beer reviews

More BrewDog reviews


We’ve had a few Brewdogs in the cellar for a while now, and only just got round to drinking them, having pitted the IPAs against each other a while ago.

The Physics“, a “laid back amber beer” didn’t really work for us – it’s got a gorgeous smell, and it’s pleasant enough, but it doesn’t have a lot of complexity of flavour — crystal malt and that’s it.  Tasted like one of our homebrews.

Riptide, a “twisted merciless stout” is pretty good though — one of those beers that’s so well balanced it’s hard to pick out particular flavours.  There’s cocoa (rather than chocolate) and a slightly sour cherry note.  If you gulp it, there’s a hint of smoke.  It’s 8% and has a lot of body. Drinking this feels like a real treat.

Paradox Smokehead (batch 015 in Islay casks) is an impressive drink. You’d give it to people to make them go “wow, doesn’t that taste like whisky”. But, if you don’t like peaty whisky smells and flavours then forget it.  There may be other exciting ingredients in there, but if there are, they’re hard to spot.  We like it but it’s almost an ordeal to get through half a bottle.

Isn’t BrewDog’s marketing strategy just ace?  Cool-looking bottles that you’d happily give to non-beer-geek mates.  Limited edition batches, like 90s indie singles. Lots of publicity in “taking on” the Portman group. Getting on Oz and James helps, too. Of course the beer should speak for itself, but with their strategy BrewDog are aiming for the mainstream market, and you have to be impressed with that ambition.

10 replies on “More BrewDog reviews”

I really want some Smokehead. I am recently converted to smoky beer and whisky but only have some of the other Paradox stouts that have no smoke character.

I love the Smokehead, it’s an incredibly complex beer. And if you’ll excuse the shameless plug, check out their latest blog – it’s written by me – and it pairs foods with the Paradox beers!

I think the RipTide is a brilliant stout too.

I tasted the Paradox at the …..mmmm….it was a bar around the corner of the Market Place (was that the name?) a not-all-fashioned bar…couldn´t say modern. Anyway, you´re right, hard to finish….complex but, excuse me, some of the flavours don´t get along…to much one thing, the too much the other, sorry not to be specific but i don´t have my notes here. Anyhow, what I liked the most was the discount i got due to a bathroom joke i made…..the problem….I was part of that joke!!

This week im planning to tell my London experiencie…

Thank you again for all the tips.

The Raspberry Smokehead was incredible from the cask. Such a heady array of flavours and a zinfandel rose-like pink blush. The Smokehead malt whisky isn’t half bad neat either, if you’re into a true smoky, peaty Islay.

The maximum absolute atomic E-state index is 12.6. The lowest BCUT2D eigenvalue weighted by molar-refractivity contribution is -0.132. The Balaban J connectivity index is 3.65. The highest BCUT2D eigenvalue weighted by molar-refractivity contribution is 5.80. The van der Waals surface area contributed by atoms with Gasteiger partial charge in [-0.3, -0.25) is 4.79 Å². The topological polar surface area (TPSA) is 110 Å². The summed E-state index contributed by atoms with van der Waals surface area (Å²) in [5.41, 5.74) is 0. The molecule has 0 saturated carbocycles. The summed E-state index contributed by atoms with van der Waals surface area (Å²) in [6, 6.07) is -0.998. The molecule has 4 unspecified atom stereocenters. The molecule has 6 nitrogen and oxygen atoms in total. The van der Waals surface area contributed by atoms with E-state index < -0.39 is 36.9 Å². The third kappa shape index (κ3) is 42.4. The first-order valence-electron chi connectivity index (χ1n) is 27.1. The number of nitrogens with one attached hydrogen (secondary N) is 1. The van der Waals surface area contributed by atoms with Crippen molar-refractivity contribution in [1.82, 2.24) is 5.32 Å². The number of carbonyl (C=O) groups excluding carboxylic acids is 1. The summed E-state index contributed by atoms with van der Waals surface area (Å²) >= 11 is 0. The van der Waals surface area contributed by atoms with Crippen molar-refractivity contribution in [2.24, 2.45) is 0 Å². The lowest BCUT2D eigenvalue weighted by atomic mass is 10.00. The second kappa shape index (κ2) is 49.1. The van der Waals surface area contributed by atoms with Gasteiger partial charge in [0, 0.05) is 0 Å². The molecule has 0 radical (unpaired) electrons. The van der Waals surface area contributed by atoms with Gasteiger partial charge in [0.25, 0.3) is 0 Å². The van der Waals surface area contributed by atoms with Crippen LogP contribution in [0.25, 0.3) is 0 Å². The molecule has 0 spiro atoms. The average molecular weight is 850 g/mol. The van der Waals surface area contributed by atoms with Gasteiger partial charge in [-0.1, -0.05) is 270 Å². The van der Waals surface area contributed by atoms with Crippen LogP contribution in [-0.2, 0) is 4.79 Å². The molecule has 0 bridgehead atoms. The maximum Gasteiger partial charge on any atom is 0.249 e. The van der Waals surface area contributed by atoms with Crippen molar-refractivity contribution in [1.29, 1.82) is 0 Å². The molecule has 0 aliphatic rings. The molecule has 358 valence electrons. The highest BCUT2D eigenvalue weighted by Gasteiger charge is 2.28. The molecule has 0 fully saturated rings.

You know what, I’ve had overwhelmingly negative reactions to the Brew Dog branding from the people who drink in my pub – and they’re all in advertising and marketing and in the 20-30 age range. They like the beers though. I do think they’d be better to stop trying to be so urban and cool on their beer labels, and let the beers speak for themselves.

(PS – I don’t sell Brew Dog – I’m not able to – but I always share around samples they send me with customers on Friday night).

I like that they’re designed at all, as opposed to being slung together with clip art in Microsoft Word like lots of other small breweries’ products but, yes, that distressed faux-graffiti thing is a bit 2002.

Of course the true micros deploy some truly absymal labels, but Brew Dog aren’t in that category in terms of ambition and indeed real output. I think a more suitable peer for Brew Dog would be Meantime, who have their whole branding absolutely spot on in my opinion.

I reckon BrewDog and Meantime are definitely two of the sharpest independents in the UK right now (of not two of the sharpest breweries in the industry, full stop) both in terms of the quality of their beers and their excellent attention to design aesthetics.

Where BrewDog pull ahead though is in their use of online media to create a bond with their customers. Meantime’s website hasn’t been updated in a long while (or gives that impression sometimes, certainly) whereas the BrewDog blog is regularly updated and is used to ask for feedback and input from their customer base. Plus they’ve dipped a toe into Twitter recently with the Zeitgeist launch, which a lot of US craft and micro-brewers have been successfully using for a while now as a means of getting their message out to the tweeting masses.

Anyhow, hats off to the lads. More power to their mash tuns!

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